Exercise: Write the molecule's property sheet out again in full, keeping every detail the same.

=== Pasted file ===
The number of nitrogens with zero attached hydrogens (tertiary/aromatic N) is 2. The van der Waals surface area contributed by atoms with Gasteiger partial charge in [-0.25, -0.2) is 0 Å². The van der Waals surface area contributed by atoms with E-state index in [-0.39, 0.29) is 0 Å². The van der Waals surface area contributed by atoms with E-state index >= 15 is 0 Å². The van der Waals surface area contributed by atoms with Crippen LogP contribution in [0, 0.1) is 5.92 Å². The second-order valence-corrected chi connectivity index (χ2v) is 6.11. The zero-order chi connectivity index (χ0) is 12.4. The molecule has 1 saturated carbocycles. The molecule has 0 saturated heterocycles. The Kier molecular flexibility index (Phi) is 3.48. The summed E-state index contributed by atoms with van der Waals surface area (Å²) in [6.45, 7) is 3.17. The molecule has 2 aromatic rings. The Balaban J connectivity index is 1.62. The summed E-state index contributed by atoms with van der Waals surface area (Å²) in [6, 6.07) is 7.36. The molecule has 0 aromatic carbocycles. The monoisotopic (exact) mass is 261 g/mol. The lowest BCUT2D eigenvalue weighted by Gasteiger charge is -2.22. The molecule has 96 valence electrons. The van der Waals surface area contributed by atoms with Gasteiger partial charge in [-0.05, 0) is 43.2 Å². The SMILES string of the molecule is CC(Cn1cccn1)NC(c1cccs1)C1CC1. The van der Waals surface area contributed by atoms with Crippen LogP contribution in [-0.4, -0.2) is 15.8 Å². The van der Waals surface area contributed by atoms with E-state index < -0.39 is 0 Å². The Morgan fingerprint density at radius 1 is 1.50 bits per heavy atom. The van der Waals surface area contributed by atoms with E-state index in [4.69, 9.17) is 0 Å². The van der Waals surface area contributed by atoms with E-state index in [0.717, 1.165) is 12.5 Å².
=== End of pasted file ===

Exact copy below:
The number of nitrogens with zero attached hydrogens (tertiary/aromatic N) is 2. The van der Waals surface area contributed by atoms with Gasteiger partial charge in [-0.25, -0.2) is 0 Å². The van der Waals surface area contributed by atoms with E-state index in [-0.39, 0.29) is 0 Å². The van der Waals surface area contributed by atoms with E-state index >= 15 is 0 Å². The van der Waals surface area contributed by atoms with Crippen LogP contribution in [0, 0.1) is 5.92 Å². The second-order valence-corrected chi connectivity index (χ2v) is 6.11. The zero-order chi connectivity index (χ0) is 12.4. The molecule has 1 saturated carbocycles. The molecule has 0 saturated heterocycles. The Kier molecular flexibility index (Phi) is 3.48. The summed E-state index contributed by atoms with van der Waals surface area (Å²) in [6.45, 7) is 3.17. The molecule has 2 aromatic rings. The Balaban J connectivity index is 1.62. The summed E-state index contributed by atoms with van der Waals surface area (Å²) in [6, 6.07) is 7.36. The molecule has 0 aromatic carbocycles. The monoisotopic (exact) mass is 261 g/mol. The lowest BCUT2D eigenvalue weighted by Gasteiger charge is -2.22. The molecule has 96 valence electrons. The van der Waals surface area contributed by atoms with Gasteiger partial charge in [-0.05, 0) is 43.2 Å². The SMILES string of the molecule is CC(Cn1cccn1)NC(c1cccs1)C1CC1. The van der Waals surface area contributed by atoms with Crippen LogP contribution in [-0.4, -0.2) is 15.8 Å². The van der Waals surface area contributed by atoms with E-state index < -0.39 is 0 Å². The Morgan fingerprint density at radius 1 is 1.50 bits per heavy atom. The van der Waals surface area contributed by atoms with E-state index in [4.69, 9.17) is 0 Å². The van der Waals surface area contributed by atoms with E-state index in [0.717, 1.165) is 12.5 Å².